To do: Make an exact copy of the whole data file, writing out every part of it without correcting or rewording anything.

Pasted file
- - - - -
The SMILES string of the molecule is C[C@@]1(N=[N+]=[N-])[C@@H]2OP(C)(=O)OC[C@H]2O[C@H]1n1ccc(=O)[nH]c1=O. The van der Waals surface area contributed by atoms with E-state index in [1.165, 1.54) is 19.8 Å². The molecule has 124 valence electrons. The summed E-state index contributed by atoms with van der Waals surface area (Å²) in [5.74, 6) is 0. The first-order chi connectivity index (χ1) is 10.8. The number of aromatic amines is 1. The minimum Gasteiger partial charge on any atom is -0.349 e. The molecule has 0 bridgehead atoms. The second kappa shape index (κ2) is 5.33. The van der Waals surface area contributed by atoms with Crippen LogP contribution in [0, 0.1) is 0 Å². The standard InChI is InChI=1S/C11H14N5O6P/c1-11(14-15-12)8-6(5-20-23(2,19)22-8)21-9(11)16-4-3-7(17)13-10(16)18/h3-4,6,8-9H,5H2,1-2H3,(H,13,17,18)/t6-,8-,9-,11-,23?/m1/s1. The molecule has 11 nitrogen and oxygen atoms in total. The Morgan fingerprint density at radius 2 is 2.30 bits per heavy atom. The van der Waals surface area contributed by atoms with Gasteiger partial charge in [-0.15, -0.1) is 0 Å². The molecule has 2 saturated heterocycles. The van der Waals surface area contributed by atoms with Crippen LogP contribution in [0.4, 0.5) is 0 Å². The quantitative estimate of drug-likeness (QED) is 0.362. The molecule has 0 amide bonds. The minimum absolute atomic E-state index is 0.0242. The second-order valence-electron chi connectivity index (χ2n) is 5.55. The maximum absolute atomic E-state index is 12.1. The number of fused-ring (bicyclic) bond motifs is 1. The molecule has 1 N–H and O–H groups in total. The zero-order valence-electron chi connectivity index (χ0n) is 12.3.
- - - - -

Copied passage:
The SMILES string of the molecule is C[C@@]1(N=[N+]=[N-])[C@@H]2OP(C)(=O)OC[C@H]2O[C@H]1n1ccc(=O)[nH]c1=O. The van der Waals surface area contributed by atoms with E-state index in [1.165, 1.54) is 19.8 Å². The molecule has 124 valence electrons. The summed E-state index contributed by atoms with van der Waals surface area (Å²) in [5.74, 6) is 0. The first-order chi connectivity index (χ1) is 10.8. The number of aromatic amines is 1. The minimum Gasteiger partial charge on any atom is -0.349 e. The molecule has 0 bridgehead atoms. The second kappa shape index (κ2) is 5.33. The van der Waals surface area contributed by atoms with Crippen LogP contribution in [0, 0.1) is 0 Å². The standard InChI is InChI=1S/C11H14N5O6P/c1-11(14-15-12)8-6(5-20-23(2,19)22-8)21-9(11)16-4-3-7(17)13-10(16)18/h3-4,6,8-9H,5H2,1-2H3,(H,13,17,18)/t6-,8-,9-,11-,23?/m1/s1. The molecule has 11 nitrogen and oxygen atoms in total. The Morgan fingerprint density at radius 2 is 2.30 bits per heavy atom. The van der Waals surface area contributed by atoms with Gasteiger partial charge in [-0.15, -0.1) is 0 Å². The molecule has 2 saturated heterocycles. The van der Waals surface area contributed by atoms with Crippen LogP contribution in [0.4, 0.5) is 0 Å². The quantitative estimate of drug-likeness (QED) is 0.362. The molecule has 0 amide bonds. The minimum absolute atomic E-state index is 0.0242. The second-order valence-electron chi connectivity index (χ2n) is 5.55. The maximum absolute atomic E-state index is 12.1. The number of fused-ring (bicyclic) bond motifs is 1. The molecule has 1 N–H and O–H groups in total. The zero-order valence-electron chi connectivity index (χ0n) is 12.3.